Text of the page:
SEARCH

SEARCH BY CITATION

Keywords:

  • transurethral resection of prostate;
  • TURP;
  • erectile dysfunction;
  • monopolar;
  • bipolar

What's known on the subject? and What does the study add?

  • Standard monopolar transurethral resection of prostate (TURP) remains the gold standard surgical treatment of benign prostatic hyperplasia-related lower urinary tract symptoms. Bipolar salin TURP offers rapid tissue removal and haemostasis during resection with better vision under saline irrigation while eliminating risk of TUR syndrome.
  • Few prospective randomized studies have investigated the effect of bipolar and monopolar TURP on erectile function. The study found that bipolar saline TURP is a safe and effective procedure that is associated with a significantly shorter operating time, a smaller reduction in serum sodium levels and similar efficacy compared with conventional monopolar TURP.

Objective

  • To evaluate the outcomes of bipolar vs conventional monopolar transurethral resection of the prostate (TURP) on urinary and erectile function.

Material and Methods

  • A total of 286 patients with benign prostatic hyperplasia (BPH) were randomized to bipolar or monopolar conventional TURP treatment groups.
  • Operative and early postoperative variables and complications were recorded and all patients were re-evaluated at 1, 3, 6 and 12 months after surgery using the International Prostate Symptom Score (IPSS), uroflowmetry, post-void residual urine volume (PVR) and the erectile function domain of the International Index of Erectile Function (IIEF-ED).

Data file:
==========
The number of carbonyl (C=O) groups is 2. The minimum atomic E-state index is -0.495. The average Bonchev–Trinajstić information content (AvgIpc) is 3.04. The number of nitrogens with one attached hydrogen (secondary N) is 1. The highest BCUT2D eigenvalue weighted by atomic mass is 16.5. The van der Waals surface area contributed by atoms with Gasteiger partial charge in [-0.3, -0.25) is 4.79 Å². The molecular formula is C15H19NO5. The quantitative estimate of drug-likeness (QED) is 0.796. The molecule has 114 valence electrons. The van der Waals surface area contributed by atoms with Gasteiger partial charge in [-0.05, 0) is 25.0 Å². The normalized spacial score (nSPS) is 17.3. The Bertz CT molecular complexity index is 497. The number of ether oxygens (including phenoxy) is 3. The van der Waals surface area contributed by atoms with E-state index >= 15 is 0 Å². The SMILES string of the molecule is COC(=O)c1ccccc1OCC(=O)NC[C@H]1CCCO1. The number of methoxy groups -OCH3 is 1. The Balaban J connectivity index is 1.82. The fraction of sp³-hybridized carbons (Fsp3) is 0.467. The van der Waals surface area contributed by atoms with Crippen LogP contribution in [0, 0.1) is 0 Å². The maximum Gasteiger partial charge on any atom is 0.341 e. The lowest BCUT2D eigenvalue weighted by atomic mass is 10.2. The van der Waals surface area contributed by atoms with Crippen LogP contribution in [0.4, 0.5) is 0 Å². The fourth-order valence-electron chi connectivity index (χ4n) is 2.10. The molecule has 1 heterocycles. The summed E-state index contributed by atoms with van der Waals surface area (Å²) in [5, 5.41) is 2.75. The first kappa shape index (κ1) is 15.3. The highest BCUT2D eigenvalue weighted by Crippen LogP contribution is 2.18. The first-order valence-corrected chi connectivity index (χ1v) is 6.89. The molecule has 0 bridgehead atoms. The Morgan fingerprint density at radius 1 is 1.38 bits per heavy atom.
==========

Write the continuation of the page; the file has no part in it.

• A comparative evaluation of erectile function was performed on 188 preoperatively non-catheterized patients with regular sexual partners.

Results

  • The operating time was shorter in the bipolar TURP group. Postoperative bleeding and blood transfusion requirements did not significantly differ between the two groups. Sodium levels were significantly lower in the monopolar group than in the bipolar group.
  • Transuretheral resection syndrome developed in two (1.4%) patients in the monopolar group. Both groups had similar and significantly improved IPSS values, maximum urinary flow rate values and PVR measurement.
  • ED worsened in 32 (17.0%) patients, improved in 53 (28.2%) patients, and was unchanged in 103 (54.8%) patients. Changes in the IIEF scores during the follow-up period were similar between the bipolar and monopolar groups.

Conclusion

  • Bipolar TURP is a safe and effective procedure that is associated with a significantly shorter operating time, a smaller reduction in serum sodium levels and a similar efficacy compared with conventional monopolar TURP.